US7587544B2 - Extending secure digital input output capability on a controller bus - Google Patents

Extending secure digital input output capability on a controller bus Download PDF

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Publication number
US7587544B2
US7587544B2 US11527157 US52715706A US7587544B2 US 7587544 B2 US7587544 B2 US 7587544B2 US 11527157 US11527157 US 11527157 US 52715706 A US52715706 A US 52715706A US 7587544 B2 US7587544 B2 US 7587544B2
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host
card
device
controller
sdio
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US20080077722A1 (en )
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Xinyue Tang
Qinwei Gu
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Intel Corp
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Intel Corp
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    • GPHYSICS
    • G06COMPUTING; CALCULATING; COUNTING
    • G06FELECTRIC DIGITAL DATA PROCESSING
    • G06F13/00Interconnection of, or transfer of information or other signals between, memories, input/output devices or central processing units
    • G06F13/38Information transfer, e.g. on bus
    • G06F13/382Information transfer, e.g. on bus using universal interface adapter
    • G06F13/385Information transfer, e.g. on bus using universal interface adapter for adaptation of a particular data processing system to different peripheral devices
    • GPHYSICS
    • G06COMPUTING; CALCULATING; COUNTING
    • G06FELECTRIC DIGITAL DATA PROCESSING
    • G06F13/00Interconnection of, or transfer of information or other signals between, memories, input/output devices or central processing units
    • G06F13/14Handling requests for interconnection or transfer
    • G06F13/20Handling requests for interconnection or transfer for access to input/output bus
    • G06F13/24Handling requests for interconnection or transfer for access to input/output bus using interrupt
    • G06F13/26Handling requests for interconnection or transfer for access to input/output bus using interrupt with priority control
    • HELECTRICITY
    • H04ELECTRIC COMMUNICATION TECHNIQUE
    • H04MTELEPHONIC COMMUNICATION
    • H04M2250/00Details of telephonic subscriber devices
    • H04M2250/14Details of telephonic subscriber devices including a card reading device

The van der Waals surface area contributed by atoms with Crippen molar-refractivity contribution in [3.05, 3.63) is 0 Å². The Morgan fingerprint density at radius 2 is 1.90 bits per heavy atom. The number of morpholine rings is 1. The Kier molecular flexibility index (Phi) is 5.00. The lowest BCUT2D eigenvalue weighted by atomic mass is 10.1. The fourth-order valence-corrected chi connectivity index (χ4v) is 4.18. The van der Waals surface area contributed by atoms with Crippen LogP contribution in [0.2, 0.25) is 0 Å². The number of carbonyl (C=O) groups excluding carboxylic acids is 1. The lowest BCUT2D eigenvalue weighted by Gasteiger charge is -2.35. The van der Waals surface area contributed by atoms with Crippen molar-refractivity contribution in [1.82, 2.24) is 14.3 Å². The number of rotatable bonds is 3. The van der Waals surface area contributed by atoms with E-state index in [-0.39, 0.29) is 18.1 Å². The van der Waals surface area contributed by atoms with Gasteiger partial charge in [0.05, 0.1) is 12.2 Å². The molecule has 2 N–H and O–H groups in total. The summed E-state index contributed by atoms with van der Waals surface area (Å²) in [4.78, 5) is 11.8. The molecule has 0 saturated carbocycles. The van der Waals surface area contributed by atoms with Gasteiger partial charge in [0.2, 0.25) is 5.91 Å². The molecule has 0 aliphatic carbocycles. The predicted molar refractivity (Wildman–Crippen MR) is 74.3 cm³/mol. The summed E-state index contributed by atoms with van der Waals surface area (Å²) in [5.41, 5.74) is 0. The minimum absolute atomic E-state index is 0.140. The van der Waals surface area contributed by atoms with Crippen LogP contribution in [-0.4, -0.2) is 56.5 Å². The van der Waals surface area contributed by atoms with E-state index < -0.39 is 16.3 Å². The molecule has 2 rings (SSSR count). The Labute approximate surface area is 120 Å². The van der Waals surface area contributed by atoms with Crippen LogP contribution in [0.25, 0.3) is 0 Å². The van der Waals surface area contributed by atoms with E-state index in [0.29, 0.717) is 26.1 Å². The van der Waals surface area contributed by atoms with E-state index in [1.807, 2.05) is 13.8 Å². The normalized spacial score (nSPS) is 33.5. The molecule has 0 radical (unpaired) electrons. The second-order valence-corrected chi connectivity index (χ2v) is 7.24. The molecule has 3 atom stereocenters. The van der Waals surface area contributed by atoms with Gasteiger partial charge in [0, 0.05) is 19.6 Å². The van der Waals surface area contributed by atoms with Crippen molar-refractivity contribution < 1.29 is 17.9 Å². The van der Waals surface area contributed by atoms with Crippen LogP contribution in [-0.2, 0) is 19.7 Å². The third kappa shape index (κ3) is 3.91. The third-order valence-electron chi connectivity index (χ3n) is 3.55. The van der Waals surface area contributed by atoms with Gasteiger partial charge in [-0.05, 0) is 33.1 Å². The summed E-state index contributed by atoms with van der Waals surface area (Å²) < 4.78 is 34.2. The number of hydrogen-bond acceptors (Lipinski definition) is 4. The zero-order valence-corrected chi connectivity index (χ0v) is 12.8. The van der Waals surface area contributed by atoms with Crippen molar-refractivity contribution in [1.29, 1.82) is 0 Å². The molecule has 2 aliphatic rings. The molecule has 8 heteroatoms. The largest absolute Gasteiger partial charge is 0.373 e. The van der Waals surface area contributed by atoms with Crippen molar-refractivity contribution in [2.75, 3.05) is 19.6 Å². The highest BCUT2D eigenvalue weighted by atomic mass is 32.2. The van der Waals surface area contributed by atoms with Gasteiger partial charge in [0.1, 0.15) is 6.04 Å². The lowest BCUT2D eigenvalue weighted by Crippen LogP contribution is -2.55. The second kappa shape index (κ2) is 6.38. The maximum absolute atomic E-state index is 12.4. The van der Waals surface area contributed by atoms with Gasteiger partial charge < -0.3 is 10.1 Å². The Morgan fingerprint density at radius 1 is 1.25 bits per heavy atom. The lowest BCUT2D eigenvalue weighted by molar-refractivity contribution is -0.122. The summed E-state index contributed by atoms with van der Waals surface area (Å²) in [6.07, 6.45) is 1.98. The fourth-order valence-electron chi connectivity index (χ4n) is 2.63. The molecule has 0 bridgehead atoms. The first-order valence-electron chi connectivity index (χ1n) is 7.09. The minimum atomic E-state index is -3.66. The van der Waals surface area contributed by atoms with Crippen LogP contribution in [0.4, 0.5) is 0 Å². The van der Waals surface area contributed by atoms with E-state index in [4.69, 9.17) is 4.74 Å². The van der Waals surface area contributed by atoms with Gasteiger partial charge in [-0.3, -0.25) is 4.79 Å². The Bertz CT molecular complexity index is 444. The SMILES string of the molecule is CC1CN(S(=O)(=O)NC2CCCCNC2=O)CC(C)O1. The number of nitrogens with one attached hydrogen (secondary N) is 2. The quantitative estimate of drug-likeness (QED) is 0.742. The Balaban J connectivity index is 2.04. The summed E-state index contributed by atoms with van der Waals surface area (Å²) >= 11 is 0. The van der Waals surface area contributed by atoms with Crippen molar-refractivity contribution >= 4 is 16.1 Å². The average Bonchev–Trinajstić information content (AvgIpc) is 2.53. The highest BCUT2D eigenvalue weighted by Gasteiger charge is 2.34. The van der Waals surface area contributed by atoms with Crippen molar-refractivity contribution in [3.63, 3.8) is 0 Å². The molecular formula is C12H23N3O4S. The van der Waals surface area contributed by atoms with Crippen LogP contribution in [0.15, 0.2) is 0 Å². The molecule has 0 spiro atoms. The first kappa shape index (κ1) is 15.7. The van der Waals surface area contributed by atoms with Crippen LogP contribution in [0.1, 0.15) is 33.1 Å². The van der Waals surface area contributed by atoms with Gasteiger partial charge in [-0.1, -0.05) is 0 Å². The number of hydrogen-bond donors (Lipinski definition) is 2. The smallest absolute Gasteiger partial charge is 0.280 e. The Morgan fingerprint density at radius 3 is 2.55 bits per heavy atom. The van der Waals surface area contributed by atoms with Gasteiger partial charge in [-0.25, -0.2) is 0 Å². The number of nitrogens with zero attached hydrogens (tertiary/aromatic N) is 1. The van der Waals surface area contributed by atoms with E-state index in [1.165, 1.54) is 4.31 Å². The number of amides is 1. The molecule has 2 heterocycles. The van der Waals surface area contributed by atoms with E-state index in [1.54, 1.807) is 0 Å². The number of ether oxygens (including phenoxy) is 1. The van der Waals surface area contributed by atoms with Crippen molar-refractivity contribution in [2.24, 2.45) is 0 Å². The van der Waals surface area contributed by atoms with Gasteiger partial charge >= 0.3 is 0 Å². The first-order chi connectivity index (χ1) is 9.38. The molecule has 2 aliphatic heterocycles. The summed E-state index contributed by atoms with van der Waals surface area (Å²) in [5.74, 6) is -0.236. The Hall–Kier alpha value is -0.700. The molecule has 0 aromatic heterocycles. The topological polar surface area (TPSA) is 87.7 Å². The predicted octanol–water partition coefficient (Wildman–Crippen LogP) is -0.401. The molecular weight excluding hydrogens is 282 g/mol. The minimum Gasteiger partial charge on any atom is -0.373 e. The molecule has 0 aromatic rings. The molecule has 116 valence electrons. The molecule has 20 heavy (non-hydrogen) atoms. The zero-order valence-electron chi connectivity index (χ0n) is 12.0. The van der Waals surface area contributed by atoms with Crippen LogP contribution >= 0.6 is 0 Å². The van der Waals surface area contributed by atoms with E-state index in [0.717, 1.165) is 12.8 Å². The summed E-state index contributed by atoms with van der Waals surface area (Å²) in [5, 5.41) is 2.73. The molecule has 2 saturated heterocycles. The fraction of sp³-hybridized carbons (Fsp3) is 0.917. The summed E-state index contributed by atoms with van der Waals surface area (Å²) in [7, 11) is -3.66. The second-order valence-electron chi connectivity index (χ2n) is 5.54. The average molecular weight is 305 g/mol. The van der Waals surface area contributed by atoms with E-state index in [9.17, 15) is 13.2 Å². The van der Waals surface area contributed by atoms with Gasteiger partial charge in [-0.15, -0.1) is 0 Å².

Abstract

Embodiments of techniques for simultaneously connecting a plurality of expansion cards to a single bus of a host controller are described.

Description

BACKGROUND

The prevalence of computing devices is ever increasing. For example, users may use a wide range of devices, such as desktop personal computers, laptop computers, personal digital assistants (PDAs), wireless phones, game consoles, and so on. Further, new technology is continually being developed which allows these devices to be expanded such as with increased memory and/or added capabilities such as wireless interfaces, digital cameras, global positioning satellite (GPS) devices and so forth. For instance, a user may use one or more expansion slots of a device and/or expansion cards to add to the capability of a device.

At the same time, the demand for increasingly compact mobile devices is also increasing. However, the ability of computing devices and in particular compact devices to be expanded to provide emerging functionality may be hindered by the size of the device, the number of supported expansion cards, and/or the interactions of simultaneously connected expansion cards.

BRIEF DESCRIPTION OF THE DRAWINGS

FIG. 1 is an illustration of an exemplary implementation of environment in which host controller circuits operable to simultaneously connect a plurality of expansion cards may be employed.

FIG. 2 is illustration depicting a system in an exemplary implementation that shows the host device and controller of FIG. 1 in greater detail.

FIGS. 3 a-3 b depict an exemplary implementation of host controller circuit configured to simultaneously connect and switch between at least a memory card and an input/output device.

FIG. 4 is another exemplary implementation of a host controller circuit configured to simultaneously connect and switch between a plurality of expansion cards including two or more input/output devices.

FIG. 5 is a an exemplary implementation of an exemplary procedure in which a host controller circuit in accordance with one or more embodiments is used to switch between a plurality of cards.

FIG. 6 depicts a system in which is operable to employ host controller circuits in accordance with one or more described embodiments.

The same reference numbers are utilized in instances in the discussion to reference like structures and components.

DETAILED DESCRIPTION

In the following discussion, exemplary devices and techniques are described which may be employed to simultaneously connect a plurality of expansion cards (e.g., memory and input/output devices) to a host device via a single bus of a host controller. In particular, inventive circuits and procedures are described which are operable to simultaneously connect a host device to and switch between a plurality of secure digital (SD) cards including both SD memory and/or secure digital input output (SDIO) devices. SD cards, SD memory and SDIO devices may be configured in accordance with one or more technical and specification standards established by the SD Card Association (SDA). In one or more described embodiments, an interrupt isolation portion is provided to prevent interrupt signals employed with the SDIO devices from polluting transfers occurring via an active (selected) SD card. A variety of suitable techniques may be utilized to isolate the interrupt signal of SDIO devices examples of which are provided below.

Exemplary Environment